As you descend in the squat, the line of gravity relative to the load gradually moves forward which creates a progressively greater flexion moment on the lumbar spine. Something you may have experienced while squatting is that, as you progress toward the sticking point, there is greater load placed on your back. This requires a concomitant increase in stability to prevent unwanted compression, torsion and/or sheer of the spinal structures.



Figure 1-C

Up-regulation of the inner unit muscles (diaphragm, TVA, multifidus and pelvic floor) will be necessary to adequately stiffen the spinal column to protect the joint structures of the spine from injury. Based on extensive clinical observations, I propose that, when lifting at high intensities, the diaphragm (being a large, strong muscle) contracts with enough force to push the viscera downward. Because the viscera are relatively non-compressible, this will force the umbilicus outward (Figure 1-C).


Many anatomists and biomechanics consider the body to be a highly efficient and energy-conserving organism for reasons of survival during developmental times. The body’s tendency to conserve energy can been seen while performing a heavy lift, such as the squat. As described above, when the powerful diaphragm contracts to meet the progressive demand for stabilization of the spinal column and rib cage, the viscera will be forced downward and outward. This would demonstrate why many coaches and athletes have observed the abs pushing out during a lift.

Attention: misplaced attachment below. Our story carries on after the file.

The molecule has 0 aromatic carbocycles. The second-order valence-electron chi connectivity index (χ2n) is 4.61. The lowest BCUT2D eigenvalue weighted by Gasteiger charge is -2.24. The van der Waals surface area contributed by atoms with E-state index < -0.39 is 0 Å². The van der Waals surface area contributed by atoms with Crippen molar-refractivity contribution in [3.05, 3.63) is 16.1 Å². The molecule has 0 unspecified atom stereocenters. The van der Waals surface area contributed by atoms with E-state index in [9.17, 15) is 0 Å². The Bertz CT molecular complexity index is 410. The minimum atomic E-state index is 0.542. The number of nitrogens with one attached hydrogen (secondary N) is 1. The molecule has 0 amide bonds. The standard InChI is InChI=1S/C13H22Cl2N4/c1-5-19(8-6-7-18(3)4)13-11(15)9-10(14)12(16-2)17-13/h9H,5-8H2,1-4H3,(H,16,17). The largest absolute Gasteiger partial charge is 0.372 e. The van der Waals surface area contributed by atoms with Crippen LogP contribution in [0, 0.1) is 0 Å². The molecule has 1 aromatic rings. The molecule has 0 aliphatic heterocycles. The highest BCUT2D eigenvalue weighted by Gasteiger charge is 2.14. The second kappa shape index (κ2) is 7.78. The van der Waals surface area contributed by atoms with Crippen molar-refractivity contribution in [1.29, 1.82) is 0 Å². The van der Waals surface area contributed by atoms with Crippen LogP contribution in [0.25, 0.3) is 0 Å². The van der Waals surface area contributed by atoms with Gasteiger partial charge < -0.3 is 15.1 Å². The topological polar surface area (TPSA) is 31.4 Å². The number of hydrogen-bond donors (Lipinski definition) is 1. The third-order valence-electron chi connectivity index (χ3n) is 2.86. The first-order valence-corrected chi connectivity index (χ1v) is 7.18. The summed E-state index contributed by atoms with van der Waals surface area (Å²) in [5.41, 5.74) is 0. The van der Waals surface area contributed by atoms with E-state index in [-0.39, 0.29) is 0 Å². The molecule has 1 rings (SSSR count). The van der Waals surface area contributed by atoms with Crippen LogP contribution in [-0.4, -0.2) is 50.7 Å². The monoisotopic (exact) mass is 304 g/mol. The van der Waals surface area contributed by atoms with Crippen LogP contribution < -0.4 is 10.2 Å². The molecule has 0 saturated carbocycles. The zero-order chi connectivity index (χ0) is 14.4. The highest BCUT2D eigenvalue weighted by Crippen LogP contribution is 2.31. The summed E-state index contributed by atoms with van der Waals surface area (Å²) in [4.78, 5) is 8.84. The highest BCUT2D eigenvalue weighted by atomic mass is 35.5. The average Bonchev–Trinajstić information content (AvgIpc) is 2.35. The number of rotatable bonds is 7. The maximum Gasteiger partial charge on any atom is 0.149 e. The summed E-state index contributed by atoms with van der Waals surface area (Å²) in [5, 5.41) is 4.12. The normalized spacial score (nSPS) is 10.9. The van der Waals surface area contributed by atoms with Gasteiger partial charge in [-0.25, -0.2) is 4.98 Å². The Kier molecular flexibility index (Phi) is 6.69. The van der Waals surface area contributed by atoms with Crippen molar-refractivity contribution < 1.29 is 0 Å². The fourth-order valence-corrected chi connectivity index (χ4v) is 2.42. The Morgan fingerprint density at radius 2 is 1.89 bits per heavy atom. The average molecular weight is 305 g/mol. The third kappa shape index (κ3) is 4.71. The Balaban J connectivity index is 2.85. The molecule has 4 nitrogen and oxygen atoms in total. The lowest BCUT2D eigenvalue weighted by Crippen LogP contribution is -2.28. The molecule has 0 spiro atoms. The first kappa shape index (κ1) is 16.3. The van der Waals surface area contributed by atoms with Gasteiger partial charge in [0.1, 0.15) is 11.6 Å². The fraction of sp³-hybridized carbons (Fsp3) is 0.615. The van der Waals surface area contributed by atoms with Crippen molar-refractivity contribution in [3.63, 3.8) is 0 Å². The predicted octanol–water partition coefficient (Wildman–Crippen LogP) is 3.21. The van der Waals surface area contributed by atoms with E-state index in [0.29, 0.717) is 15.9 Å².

As the abs are being pushed outward under the force of contraction from the superincumbent diaphragm, the TVA will be forced to work eccentrically. Most of you know that a muscle is approximately 30-40% stronger eccentrically than concentrically. This mechanism would not only allow the body to better stabilize the spinal column, it would do it at a reduced energy cost!


While initiating the squat, or during preparation for any heavy lift, the deep abdominal wall (inner unit) of a functional body will activate to provide segmental stabilization of the spine. This results in a visible inward motion of the umbilicus; the abs are going in. As you move through the sticking point, the relative load against the spinal column will be at a maximum and will therefore require a maximum contribution from both the inner and outer unit muscles. The inner unit muscles will act to stiffen the spinal column while the larger outer unit muscles will provide gross stability and motion.